A recent discussion paper by Nuffield Trust has highlighted the medium- to long-term implications of the Covid-19 pandemic on NHS services.
Entitled ‘Here to Stay? How the NHS will have to learn to live with coronavirus’ raises myriad challenges on our health service and front-line staff – from a potential reconfiguration of services, building (re)design, and a review of clinical staffing models.
Amongst the most pressing of these challenges is the requirement for clinical staff to wear enhanced Level 2 and 3 PPE (Personal Protective Equipment) in all operating rooms, to protect staff against droplet and airborne infectious agents.
It’s widely documented that this enhanced level of PPE brings challenges – such as additional weighted kit, pressure on the face and body, and a build-up of heat and condensation in the equipment. However; one aspect of working in fully enclosed PPE, that is perhaps less talked about, is that of communication, as Tom Downes, CEO, QuailDigital, explores.
Communication without Compromise
While critical, full PPE places constraints on healthcare workers’ ability to communicate. According to Dr. Ziv Tsafrir, “Protective suits afford no ability to communicate, so people resort to using sign language. When that doesn’t work, fewer members of staff wear the suits, which risks exposing them to the virus.” In other cases, front-line staff have had to physically leave their unit to resolve a communication issue, resulting in wasted PPE and a loss of time to care.
Clearly, finding a way of improving communication without compromising either healthcare workers’ own health and safety, and impacting patient care, is critical.
And yes, technology has stepped up, with healthcare staff finding innovative ways of using digital apps to solve the issues of the day. However, a more robust and clinically tested means of solving communication issues is needed.
Effective Communication and Patient Safety
Indeed, there is strong evidence pointing to the importance of effective communication and teamwork in patient safety more generally. Deficiencies in teamwork and communication contribute to adverse events, thus demonstrating that non-technical skills are as important as technical surgical skills in preventing adverse patient outcomes. A further study discovered that surgical errors increased significantly with increased disruptions and that teamwork and communication problems were the strongest predictors of surgical errors.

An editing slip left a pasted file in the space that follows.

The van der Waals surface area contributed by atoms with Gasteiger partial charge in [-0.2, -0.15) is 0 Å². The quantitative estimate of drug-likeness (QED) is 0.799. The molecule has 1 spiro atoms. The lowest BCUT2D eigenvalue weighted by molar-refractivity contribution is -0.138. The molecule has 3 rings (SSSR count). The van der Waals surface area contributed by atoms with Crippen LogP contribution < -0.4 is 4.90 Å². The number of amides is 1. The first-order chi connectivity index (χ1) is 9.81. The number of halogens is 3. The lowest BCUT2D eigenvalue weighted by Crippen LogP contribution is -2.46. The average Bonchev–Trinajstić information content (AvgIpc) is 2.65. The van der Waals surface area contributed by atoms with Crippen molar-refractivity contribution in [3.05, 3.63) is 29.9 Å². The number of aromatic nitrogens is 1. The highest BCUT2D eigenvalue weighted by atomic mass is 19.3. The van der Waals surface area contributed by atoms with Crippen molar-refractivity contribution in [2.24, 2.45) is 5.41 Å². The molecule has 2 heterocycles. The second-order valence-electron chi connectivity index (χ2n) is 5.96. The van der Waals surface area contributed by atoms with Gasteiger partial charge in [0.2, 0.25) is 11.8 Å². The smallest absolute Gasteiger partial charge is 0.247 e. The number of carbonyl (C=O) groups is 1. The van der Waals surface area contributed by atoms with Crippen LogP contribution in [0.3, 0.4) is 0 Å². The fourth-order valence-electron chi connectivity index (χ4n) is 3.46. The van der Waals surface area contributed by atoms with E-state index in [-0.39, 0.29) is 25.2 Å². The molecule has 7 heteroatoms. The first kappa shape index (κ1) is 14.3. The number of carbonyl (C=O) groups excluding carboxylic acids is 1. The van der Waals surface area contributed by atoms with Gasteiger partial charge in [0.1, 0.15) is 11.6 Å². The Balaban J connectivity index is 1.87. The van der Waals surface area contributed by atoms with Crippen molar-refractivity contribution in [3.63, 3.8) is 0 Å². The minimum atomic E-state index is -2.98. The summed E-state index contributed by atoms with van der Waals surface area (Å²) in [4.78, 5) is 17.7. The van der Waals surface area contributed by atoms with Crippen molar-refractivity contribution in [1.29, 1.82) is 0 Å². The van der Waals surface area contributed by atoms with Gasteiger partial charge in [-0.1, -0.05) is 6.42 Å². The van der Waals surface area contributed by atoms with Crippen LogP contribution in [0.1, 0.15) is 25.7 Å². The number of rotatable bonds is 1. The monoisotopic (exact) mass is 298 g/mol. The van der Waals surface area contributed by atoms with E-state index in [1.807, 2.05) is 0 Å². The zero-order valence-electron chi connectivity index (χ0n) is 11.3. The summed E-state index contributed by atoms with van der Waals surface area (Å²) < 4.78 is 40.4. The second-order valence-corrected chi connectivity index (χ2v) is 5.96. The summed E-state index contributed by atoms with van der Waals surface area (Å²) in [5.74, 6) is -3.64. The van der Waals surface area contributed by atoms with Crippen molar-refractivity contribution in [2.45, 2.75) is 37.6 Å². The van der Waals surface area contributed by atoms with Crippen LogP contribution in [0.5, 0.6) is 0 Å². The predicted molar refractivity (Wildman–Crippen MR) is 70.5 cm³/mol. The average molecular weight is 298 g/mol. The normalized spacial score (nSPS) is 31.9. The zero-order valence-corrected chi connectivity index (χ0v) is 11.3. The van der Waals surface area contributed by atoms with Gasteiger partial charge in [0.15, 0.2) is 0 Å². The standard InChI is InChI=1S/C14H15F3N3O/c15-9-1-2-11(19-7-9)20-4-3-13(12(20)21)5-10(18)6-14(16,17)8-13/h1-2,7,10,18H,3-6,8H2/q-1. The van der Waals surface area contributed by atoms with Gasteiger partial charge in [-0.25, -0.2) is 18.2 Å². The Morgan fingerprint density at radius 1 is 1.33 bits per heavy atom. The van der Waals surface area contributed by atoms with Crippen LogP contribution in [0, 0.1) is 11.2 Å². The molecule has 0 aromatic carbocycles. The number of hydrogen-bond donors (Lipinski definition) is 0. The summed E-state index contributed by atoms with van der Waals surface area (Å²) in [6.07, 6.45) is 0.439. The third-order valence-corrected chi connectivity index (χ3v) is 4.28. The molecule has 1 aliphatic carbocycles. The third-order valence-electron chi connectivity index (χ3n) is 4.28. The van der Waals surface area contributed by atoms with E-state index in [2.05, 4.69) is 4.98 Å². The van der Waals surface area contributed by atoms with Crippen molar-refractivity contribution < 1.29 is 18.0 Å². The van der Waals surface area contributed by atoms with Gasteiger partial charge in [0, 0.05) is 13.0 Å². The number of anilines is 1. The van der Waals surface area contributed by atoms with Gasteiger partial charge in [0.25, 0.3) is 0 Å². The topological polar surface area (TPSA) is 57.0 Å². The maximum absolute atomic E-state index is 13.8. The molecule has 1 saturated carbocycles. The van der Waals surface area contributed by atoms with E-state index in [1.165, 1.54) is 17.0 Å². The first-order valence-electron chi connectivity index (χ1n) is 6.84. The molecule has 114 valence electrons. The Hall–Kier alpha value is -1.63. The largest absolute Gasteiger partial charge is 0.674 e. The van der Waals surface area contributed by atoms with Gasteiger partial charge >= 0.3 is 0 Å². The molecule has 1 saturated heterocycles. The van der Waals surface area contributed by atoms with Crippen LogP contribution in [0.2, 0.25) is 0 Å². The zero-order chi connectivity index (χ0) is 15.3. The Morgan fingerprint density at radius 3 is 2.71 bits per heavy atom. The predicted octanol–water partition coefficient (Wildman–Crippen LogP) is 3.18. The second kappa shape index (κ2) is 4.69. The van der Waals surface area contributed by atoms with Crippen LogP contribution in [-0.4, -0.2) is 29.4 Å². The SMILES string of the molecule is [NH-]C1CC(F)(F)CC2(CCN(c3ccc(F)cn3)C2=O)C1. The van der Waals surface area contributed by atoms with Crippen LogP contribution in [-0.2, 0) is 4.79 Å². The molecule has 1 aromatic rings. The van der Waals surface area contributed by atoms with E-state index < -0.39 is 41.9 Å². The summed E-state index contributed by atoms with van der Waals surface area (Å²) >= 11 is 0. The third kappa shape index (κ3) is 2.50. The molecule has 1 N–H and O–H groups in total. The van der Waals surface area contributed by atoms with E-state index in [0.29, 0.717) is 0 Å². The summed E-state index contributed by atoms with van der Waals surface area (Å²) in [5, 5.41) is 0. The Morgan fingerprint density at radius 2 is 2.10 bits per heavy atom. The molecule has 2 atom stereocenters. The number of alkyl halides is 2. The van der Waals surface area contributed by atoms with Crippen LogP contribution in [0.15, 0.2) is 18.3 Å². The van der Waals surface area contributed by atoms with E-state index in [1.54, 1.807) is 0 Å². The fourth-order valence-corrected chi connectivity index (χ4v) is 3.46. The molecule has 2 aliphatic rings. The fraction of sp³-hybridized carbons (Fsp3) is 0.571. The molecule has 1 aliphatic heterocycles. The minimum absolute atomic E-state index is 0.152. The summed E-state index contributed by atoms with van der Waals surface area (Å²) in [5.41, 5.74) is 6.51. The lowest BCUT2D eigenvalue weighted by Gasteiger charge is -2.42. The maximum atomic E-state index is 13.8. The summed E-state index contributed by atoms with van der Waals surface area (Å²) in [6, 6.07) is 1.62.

Dr. Tsafrir’s recent study “Improving communication in robotic-assisted laparoscopic surgery” set out to evaluate the effect of using a wireless audio headset device on communication, efficiency and patient outcome in robotic surgery, where full PPE is also worn. The controlled trial of individuals participating in gynaecologic and urologic robotic procedures, evaluated the quality of communication, performance, teamwork and mental load. The study also measured ambient noise levels throughout the duration of the procedures.
Participants reported better overall communication in cases where headsets were used; while there was also a measurable impact on reducing the ambient noise level when headsets were deployed. The report confirms, “Our study shows that the use of wireless headsets improves communication in the robotic OR. In addition, the percentage of time above a peak sound level of 70 dB is reduced while using headsets.”
These findings support the impact of wireless headsets in ensuring high quality, effective and encrypted communication during general procedures, while also reducing stress levels amongst frontline staff when wearing PPE.
For now, and the foreseeable future, the implications of living with the virus are profound. Indeed, as the NHS begins to consider the longer-term implications of coronavirus, the reality is that a more sustainable approach to the communication challenges presented by full PPE is required.